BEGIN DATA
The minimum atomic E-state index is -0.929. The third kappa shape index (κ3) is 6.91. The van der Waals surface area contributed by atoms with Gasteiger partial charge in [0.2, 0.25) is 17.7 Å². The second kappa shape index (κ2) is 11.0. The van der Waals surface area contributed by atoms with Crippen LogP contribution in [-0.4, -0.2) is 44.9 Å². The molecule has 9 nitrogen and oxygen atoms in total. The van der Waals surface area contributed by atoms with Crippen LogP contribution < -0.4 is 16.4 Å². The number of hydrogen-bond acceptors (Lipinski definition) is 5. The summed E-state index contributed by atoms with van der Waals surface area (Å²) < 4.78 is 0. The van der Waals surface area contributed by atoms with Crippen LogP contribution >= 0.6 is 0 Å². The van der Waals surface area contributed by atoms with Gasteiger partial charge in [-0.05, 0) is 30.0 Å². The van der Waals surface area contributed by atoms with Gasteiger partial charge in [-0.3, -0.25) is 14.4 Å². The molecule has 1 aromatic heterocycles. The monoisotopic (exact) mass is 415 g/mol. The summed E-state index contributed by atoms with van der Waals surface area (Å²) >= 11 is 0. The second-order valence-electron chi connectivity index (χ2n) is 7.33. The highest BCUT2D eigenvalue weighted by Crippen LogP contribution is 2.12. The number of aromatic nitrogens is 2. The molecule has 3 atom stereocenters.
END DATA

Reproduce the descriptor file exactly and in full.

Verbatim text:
The minimum atomic E-state index is -0.929. The third kappa shape index (κ3) is 6.91. The van der Waals surface area contributed by atoms with Gasteiger partial charge in [0.2, 0.25) is 17.7 Å². The second kappa shape index (κ2) is 11.0. The van der Waals surface area contributed by atoms with Crippen LogP contribution in [-0.4, -0.2) is 44.9 Å². The molecule has 9 nitrogen and oxygen atoms in total. The van der Waals surface area contributed by atoms with Crippen LogP contribution < -0.4 is 16.4 Å². The number of hydrogen-bond acceptors (Lipinski definition) is 5. The summed E-state index contributed by atoms with van der Waals surface area (Å²) < 4.78 is 0. The van der Waals surface area contributed by atoms with Crippen LogP contribution >= 0.6 is 0 Å². The van der Waals surface area contributed by atoms with Gasteiger partial charge in [-0.05, 0) is 30.0 Å². The van der Waals surface area contributed by atoms with Gasteiger partial charge in [-0.3, -0.25) is 14.4 Å². The molecule has 1 aromatic heterocycles. The monoisotopic (exact) mass is 415 g/mol. The summed E-state index contributed by atoms with van der Waals surface area (Å²) >= 11 is 0. The second-order valence-electron chi connectivity index (χ2n) is 7.33. The highest BCUT2D eigenvalue weighted by Crippen LogP contribution is 2.12. The number of aromatic nitrogens is 2. The molecule has 3 atom stereocenters.